Farmed for more than 50 years by the Ross family, Rossview Farm draws many loyal local and area visitors to its scenic
beauty and for the experience of buying fresh food and forest products
from the farm.
The Isinglass River flows through one of the fastest-growing regions of New Hampshire. It is a prized recreation spot for local anglers and boating enthusiasts, as well as a critical source of drinking water for many towns.
Since 1999, TPL has helped the State of New Hampshire create a new park on the southern tip of the lake, and added roughly 8,000 acres to the Umbagog National Wildlife Refuge.
In 2003, TPL helped the city of Portsmouth, New Hampshire, and the Seacoast Land Trust purchase the Sagamore Creek Headwaters for permanent use as open space.
TPL worked with Hampton Falls, the New Hampshire Preservation Alliance, and the Rockingham County Conservation District, and the USDA Farm and Ranch Lands Protection Program to conserve New Hampshire's historic Raspberry Farm, named for a now defunct pick-your-own berries and farm stand, protecti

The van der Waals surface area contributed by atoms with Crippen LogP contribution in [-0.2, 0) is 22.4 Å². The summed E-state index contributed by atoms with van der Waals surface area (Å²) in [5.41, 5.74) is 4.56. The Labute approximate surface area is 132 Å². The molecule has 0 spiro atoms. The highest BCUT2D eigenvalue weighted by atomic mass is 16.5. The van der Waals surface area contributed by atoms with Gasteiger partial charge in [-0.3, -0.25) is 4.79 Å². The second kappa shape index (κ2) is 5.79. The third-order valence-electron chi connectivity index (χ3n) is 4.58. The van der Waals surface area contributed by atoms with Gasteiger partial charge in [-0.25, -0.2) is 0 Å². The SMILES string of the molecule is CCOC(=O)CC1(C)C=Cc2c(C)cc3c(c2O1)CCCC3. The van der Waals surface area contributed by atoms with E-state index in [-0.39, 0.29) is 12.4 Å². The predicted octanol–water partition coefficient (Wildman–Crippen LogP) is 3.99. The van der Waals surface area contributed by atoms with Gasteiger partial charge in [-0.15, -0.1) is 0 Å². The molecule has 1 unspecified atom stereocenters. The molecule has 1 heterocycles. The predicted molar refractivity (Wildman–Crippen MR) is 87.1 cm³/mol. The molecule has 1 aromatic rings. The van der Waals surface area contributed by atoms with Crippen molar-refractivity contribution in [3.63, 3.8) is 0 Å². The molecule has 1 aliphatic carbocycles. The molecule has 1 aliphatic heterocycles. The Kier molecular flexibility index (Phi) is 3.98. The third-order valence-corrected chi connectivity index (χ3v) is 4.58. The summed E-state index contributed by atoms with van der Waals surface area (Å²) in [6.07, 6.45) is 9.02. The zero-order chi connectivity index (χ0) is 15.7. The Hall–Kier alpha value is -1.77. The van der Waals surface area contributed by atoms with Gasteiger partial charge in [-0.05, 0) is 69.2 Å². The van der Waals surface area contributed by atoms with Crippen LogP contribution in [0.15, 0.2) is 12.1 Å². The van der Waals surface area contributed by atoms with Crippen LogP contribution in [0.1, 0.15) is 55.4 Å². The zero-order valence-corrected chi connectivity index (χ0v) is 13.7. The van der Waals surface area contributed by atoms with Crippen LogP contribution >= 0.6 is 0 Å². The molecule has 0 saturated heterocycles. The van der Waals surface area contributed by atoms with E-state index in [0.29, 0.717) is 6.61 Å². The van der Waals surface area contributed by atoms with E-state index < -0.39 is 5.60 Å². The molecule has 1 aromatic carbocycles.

The Trust for Public Land partners with rapidly developing communities in southeastern New Hampshire to protect vital natural resources, wetlands, watersheds, farms, and forests.
With funding from the federal USDA Forest Legacy Program (FLP), the state Land and Community Heritage Investment Program (LCHIP), and private funds from locals, TPL helped create the 13 Mile Woods Community Forest, a working forest land along the Androscoggin River in Errol, NH and adjacent to th
The 410-mile Connecticut River is New England's largest river, draining a 7.2 million-acre watershed that supports fisheries, farmlands, forests, and fresh water in four states: New Hampshire, Vermont, Massachusetts and Connecticut.
The Trust for Public Land helped the Hurd family conserve their working land straddling the Taylor River in Hampton and Hampton Falls, New Hampshire for farmland and open space, while also protecting coastal land, and preserving a portion of Hampton's agricultural history.
In 2005, the historic Ballam Farm, situated on the banks of the
Connecticut River and above the town of Walpole's most productive
drinking water aquifer, was nearly sold for development into a car